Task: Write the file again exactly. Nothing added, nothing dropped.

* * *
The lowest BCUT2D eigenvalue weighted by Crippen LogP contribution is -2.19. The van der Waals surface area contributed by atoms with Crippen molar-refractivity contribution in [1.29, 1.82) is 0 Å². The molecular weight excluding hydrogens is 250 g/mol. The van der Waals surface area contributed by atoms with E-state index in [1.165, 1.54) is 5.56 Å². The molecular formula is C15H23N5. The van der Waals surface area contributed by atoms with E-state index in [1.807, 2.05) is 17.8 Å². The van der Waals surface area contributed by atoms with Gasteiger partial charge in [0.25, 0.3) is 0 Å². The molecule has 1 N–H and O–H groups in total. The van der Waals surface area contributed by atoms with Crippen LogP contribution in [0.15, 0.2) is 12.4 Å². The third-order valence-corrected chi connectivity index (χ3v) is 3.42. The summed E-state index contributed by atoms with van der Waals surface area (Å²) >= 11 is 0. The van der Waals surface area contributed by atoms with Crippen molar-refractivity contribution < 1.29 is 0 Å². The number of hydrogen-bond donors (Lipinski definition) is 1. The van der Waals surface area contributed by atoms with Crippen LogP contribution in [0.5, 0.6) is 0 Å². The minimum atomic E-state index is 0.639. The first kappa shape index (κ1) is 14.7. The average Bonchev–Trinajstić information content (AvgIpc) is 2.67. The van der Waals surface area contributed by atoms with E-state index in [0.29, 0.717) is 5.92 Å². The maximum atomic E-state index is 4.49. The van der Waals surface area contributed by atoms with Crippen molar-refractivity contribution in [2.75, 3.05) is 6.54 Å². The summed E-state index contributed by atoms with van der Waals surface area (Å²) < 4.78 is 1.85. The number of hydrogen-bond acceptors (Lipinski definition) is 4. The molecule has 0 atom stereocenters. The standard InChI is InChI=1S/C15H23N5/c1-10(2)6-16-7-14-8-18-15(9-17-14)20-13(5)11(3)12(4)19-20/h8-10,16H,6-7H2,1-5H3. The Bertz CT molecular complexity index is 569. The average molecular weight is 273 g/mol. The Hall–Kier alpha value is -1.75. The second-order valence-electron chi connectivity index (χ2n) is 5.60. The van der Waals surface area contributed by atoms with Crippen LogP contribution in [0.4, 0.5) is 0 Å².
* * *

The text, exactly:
The lowest BCUT2D eigenvalue weighted by Crippen LogP contribution is -2.19. The van der Waals surface area contributed by atoms with Crippen molar-refractivity contribution in [1.29, 1.82) is 0 Å². The molecular weight excluding hydrogens is 250 g/mol. The van der Waals surface area contributed by atoms with E-state index in [1.165, 1.54) is 5.56 Å². The molecular formula is C15H23N5. The van der Waals surface area contributed by atoms with E-state index in [1.807, 2.05) is 17.8 Å². The van der Waals surface area contributed by atoms with Gasteiger partial charge in [0.25, 0.3) is 0 Å². The molecule has 1 N–H and O–H groups in total. The van der Waals surface area contributed by atoms with Crippen LogP contribution in [0.15, 0.2) is 12.4 Å². The third-order valence-corrected chi connectivity index (χ3v) is 3.42. The summed E-state index contributed by atoms with van der Waals surface area (Å²) >= 11 is 0. The van der Waals surface area contributed by atoms with Crippen molar-refractivity contribution < 1.29 is 0 Å². The number of hydrogen-bond donors (Lipinski definition) is 1. The van der Waals surface area contributed by atoms with Crippen LogP contribution in [0.5, 0.6) is 0 Å². The minimum atomic E-state index is 0.639. The first kappa shape index (κ1) is 14.7. The average Bonchev–Trinajstić information content (AvgIpc) is 2.67. The van der Waals surface area contributed by atoms with E-state index in [0.29, 0.717) is 5.92 Å². The maximum atomic E-state index is 4.49. The van der Waals surface area contributed by atoms with Crippen molar-refractivity contribution in [2.75, 3.05) is 6.54 Å². The summed E-state index contributed by atoms with van der Waals surface area (Å²) < 4.78 is 1.85. The number of hydrogen-bond acceptors (Lipinski definition) is 4. The molecule has 0 atom stereocenters. The standard InChI is InChI=1S/C15H23N5/c1-10(2)6-16-7-14-8-18-15(9-17-14)20-13(5)11(3)12(4)19-20/h8-10,16H,6-7H2,1-5H3. The Bertz CT molecular complexity index is 569. The average molecular weight is 273 g/mol. The Hall–Kier alpha value is -1.75. The second-order valence-electron chi connectivity index (χ2n) is 5.60. The van der Waals surface area contributed by atoms with Crippen LogP contribution in [0.4, 0.5) is 0 Å².